[…] There’s a more pressing question deserving of examination. TiVo’s big eye in the sky lets the company track what’s been watched as well as the number of times particular moments get replayed. Even though TiVo says it strips out any information that might otherwise get traced back to an individual viewer, that’s still a fine line to straddle. The company swears that no demographic information ever gets relayed, but we’re nonetheless left hoping that the folks who make that pledge live up to their word.
Here’s the kind of thing I guess we’re all going to have to get used to as the election season gets going: Doctored Kerry photo brings anger, threat of suit: Software, Net make it easy to warp reality
The photographer who snapped John Kerry attending a 1971 anti-war rally says he and his photo agency intend to track down — and possibly sue — whoever doctored and circulated a photo that made it appear that the then 27-year-old Vietnam veteran was appearing alongside actress Jane Fonda.
Ken Light, now a UC Berkeley professor of journalism ethics, says he photographed Kerry at an anti-war rally in Mineola, N.Y., on June 13, 1971. The decorated Vietnam veteran was preparing to give a speech at the rally — but Fonda was never at the event.
Light’s photo gained prominence when someone took it and merged the shot of the now Democratic presidential front-runner with another separate photo of Fonda — one taken by photographer Owen Franken as the actress spoke to a 1972 rally in Miami Beach, Fla.
The fabricated Kerry-Fonda photo was circulated with an identifying logo of the Associated Press and became the subject of talk show fodder after it was placed on many Web sites as evidence of Kerry’s “anti-American” activities after his war service.
[…] A spokesman for Light’s photo agency, Corbis, said its photographers’ work and copyrights are treated seriously.
The agency will “investigate this matter and take appropriate action as necessary,” the spokesman said.
Internet providers must not dictate content [pdf]
The danger in a marriage between Disney and Comcast is that this right- thinking company will be bent in the way other right-thinking companies have been bent before. Disney’s views today are the same as AOL’s before it bought a content and cable company (Time Warner). They are the same as AT&T’s before it started buying cable companies.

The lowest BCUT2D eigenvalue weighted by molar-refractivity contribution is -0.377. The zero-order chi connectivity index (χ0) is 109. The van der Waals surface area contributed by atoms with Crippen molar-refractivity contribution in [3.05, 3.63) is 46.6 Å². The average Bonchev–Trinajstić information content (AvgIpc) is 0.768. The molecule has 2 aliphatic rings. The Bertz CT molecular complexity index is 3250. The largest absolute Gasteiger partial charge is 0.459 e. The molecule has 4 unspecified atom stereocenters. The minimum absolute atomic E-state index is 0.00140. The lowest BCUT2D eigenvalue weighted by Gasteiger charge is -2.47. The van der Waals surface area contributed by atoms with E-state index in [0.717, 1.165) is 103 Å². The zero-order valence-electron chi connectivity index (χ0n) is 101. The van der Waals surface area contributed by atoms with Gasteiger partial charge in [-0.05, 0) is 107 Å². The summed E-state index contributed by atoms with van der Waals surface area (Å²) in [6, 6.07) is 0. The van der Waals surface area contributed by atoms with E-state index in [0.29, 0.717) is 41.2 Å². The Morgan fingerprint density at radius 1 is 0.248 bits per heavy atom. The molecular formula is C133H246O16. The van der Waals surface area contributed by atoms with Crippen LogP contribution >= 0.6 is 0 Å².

But both AOL and AT&T quickly changed their views of network neutrality once their marriages were announced. And the fear of many is that the same fate could befall the mouse.
Enter the second important announcement made last week. In a speech in Boulder, Colorado, Michael Powell, chairman of the Federal Communications Commission, at last signalled his position in the network neutrality debate. While Mr Powell did not go as far as some had hoped, he certainly removed the uncertainty that has clouded the debate so far.
He found the claims that networks were being biased when it came to providing content unconvincing, but made it clear that strong evidence would force the government to respond. He offered “the private sector a clear road map by which it can avoid future regulation”.
Under his plan, networks would guarantee consumers access to the content and applications of their choice, allow consumers to connect devices to the network that do no harm, and provide meaningful information about the service plans that they offer.
Put differently, if the network owners preserve “internet freedom” they can avoid FCC regulation. The chairman likes the neutral internet and intends to ensure it survives.
Low-tech ‘hack’ takes fizz out of Pepsi-iTunes promo (see this earlier FurdLog posting)
iTunes fans have “hacked” a high-profile Pepsi promotion aimed at giving away 100 million songs through special codes marked on the underside of bottle caps. The codes can be entered on the iTunes site to download a single for free. One in three bottles is a winner, but it turns out that the markings can be read without removing the cap.
CNET News.com confirmed that it is not only possible to pick out winning bottles in advance; careful scrutiny can reveal the full 10-digit redemption code, meaning no purchase is required to get a free iTunes single courtesy of Pepsi.
JoHo points to a related discussion of Diebold voting machines: Tilting Diebold Voting Machines 25 Degrees Reveals 1 in 3 Are Rigged